So sorry to hear you've got the nausea going on ;( That is what I always have a huge problem with. Sometimes Zofran helps me and sometimes I lay in my bed for days with either an air conditioner blowing on me or a fan. Being cold seems to help me when I feel sick to my stomach. Also i've noted that eating something salty seems to help once the worst of the nausea has passed.They told me that I had delayed gastric emptying, when I was younger. Then more recently, I had another Gastric emptying study which came back normal. Nobody seems to have any idea exactly why I get the nausea. I've noted that eating a large amount of food, and eating alot of sweet stuff makes it much worse. Besides that, there is no rhyme nor reason to it. Hang in there, I know it's the most terrible feeling ever. I hope that it soon passes ;)

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Jacquie,

Sorry the nausea is still so bad. I've already written to you about this, so disregard if I'm boring you :-) But, another possibility could be an intestinal dymotility. In POTS patients, this is almost always neurogenic (caused by nerve damage) in nature. An antroduodenal manometry can confirm, but it is very specialiized and only offered at a few hospitals. This condition has the same symptoms and treatment as gastroparesis. Basically, instead of your stomach emptying slowly, your small bowel empties slowly. The food still backs up and causes extreme nausea. The nerves in the small bowel misbehave and don't work together effectively to move the food along.

Trying a prokinetic like erythromycin or domperidone is the best thing you can do now. My son and I both use erythromycin. We take the liquid form, sweet pink stuff, just 1/2 tsp before meals. It takes the nausea and replaces it with actual hunger. It is very inexpensive and benign. If it works- chances are you DO have a motility problem.

All the best,

Julie

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Jacquie,

Sorry the nausea is still so bad. I've already written to you about this, so disregard if I'm boring you :-) But, another possibility could be an intestinal dymotility. In POTS patients, this is almost always neurogenic (caused by nerve damage) in nature. An antroduodenal manometry can confirm, but it is very specialiized and only offered at a few hospitals. This condition has the same symptoms and treatment as gastroparesis. Basically, instead of your stomach emptying slowly, your small bowel empties slowly. The food still backs up and causes extreme nausea. The nerves in the small bowel misbehave and don't work together effectively to move the food along.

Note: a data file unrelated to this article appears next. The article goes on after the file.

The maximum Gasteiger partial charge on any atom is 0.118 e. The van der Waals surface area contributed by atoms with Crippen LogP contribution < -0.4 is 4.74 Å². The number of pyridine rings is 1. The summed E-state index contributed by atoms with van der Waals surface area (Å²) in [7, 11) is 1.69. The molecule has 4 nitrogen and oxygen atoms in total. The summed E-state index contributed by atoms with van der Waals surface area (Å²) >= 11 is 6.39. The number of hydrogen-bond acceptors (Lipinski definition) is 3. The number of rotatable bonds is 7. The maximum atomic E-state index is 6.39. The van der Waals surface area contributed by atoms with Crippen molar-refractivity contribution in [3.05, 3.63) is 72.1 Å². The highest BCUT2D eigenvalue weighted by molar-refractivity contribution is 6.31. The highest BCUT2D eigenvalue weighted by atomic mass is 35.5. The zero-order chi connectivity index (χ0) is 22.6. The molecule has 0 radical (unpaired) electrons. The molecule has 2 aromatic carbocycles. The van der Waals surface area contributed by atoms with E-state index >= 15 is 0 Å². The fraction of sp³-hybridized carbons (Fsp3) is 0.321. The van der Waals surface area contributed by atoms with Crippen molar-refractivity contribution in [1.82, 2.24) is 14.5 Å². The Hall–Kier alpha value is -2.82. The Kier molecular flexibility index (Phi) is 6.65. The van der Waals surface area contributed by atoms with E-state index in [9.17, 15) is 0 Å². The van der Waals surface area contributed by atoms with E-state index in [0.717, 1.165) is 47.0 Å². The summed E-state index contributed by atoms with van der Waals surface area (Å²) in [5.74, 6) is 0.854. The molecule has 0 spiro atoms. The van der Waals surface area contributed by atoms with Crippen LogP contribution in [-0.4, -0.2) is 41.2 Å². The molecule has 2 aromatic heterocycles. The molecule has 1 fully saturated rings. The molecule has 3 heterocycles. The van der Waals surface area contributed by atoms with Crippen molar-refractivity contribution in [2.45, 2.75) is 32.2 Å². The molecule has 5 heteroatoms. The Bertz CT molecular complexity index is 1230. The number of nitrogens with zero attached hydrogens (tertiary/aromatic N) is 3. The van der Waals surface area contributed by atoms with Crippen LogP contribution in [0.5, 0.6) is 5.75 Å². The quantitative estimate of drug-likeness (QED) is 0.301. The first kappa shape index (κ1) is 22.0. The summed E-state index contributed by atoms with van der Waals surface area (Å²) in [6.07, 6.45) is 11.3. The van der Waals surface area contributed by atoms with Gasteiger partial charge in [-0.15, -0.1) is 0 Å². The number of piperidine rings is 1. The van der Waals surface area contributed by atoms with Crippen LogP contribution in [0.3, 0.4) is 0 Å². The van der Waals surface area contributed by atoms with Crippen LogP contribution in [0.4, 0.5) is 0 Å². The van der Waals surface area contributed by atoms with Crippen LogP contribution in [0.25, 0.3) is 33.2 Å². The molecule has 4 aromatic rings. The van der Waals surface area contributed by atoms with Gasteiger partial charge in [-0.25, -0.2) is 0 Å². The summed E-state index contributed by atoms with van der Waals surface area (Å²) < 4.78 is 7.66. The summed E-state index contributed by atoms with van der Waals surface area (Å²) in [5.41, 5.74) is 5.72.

Trying a prokinetic like erythromycin or domperidone is the best thing you can do now. My son and I both use erythromycin. We take the liquid form, sweet pink stuff, just 1/2 tsp before meals. It takes the nausea and replaces it with actual hunger. It is very inexpensive and benign. If it works- chances are you DO have a motility problem.

All the best,

Julie

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Julie, I have gastroparisis, and severe nausea,since I developed POTS. Do you take Domperidone? You taking erythromicin, the antibiotic? Did you have this test you are talking about? what does it involve ? I was on domperidone my E P took me off saying it was not good for POTS.

Thanks Pat

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Hi Pat-

I don't take domperidone, but may have to start as I'm beginning to suspect these hives I've got may be related to my erythromycin &*%$#@! And the "E" worked so well for me! What prokinetic are you taking now for your gastroparesis?

I never did the antroduodenal manometry, but my son did at Johns Hopkins. It is a pretty difficult test. They knocked Mack out with general anesthesia and threaded a small tube with manometry probes through Mack's nose, down his throat, into his tum and small bowel. Then, they sent him to his room to "hang" for 24 hours. They didn't want him to eat small meals, but rather several "large" ones. We had a log to keep where we recorded everything he ate or drank and even his trips to the bathroom. The manometry probed read the contractions in the throat, stomach, and small bowel. It can help differentiate between muscle and nerve involvement and can pinpoint exactly where the problem is in the GI tract. Mack tolerated the tube pretty well. He had to do a TTT with the probe in place. That was tough, especially when he barfed and vomited with the probe up his nose- awful!

Pat, if you are already DXed with gastroparesis, I wouldn't think this test is necessary for you. Mack had a "normal" GES and we were trying to figure out WHY he couldn't eat. He was DXed with NMH that caused an autonomic neuropathy of his small bowel. His GI DX was: an intestinal neurogenic dysmotility.

Are you able to eat OK? How's your nausea?

Julie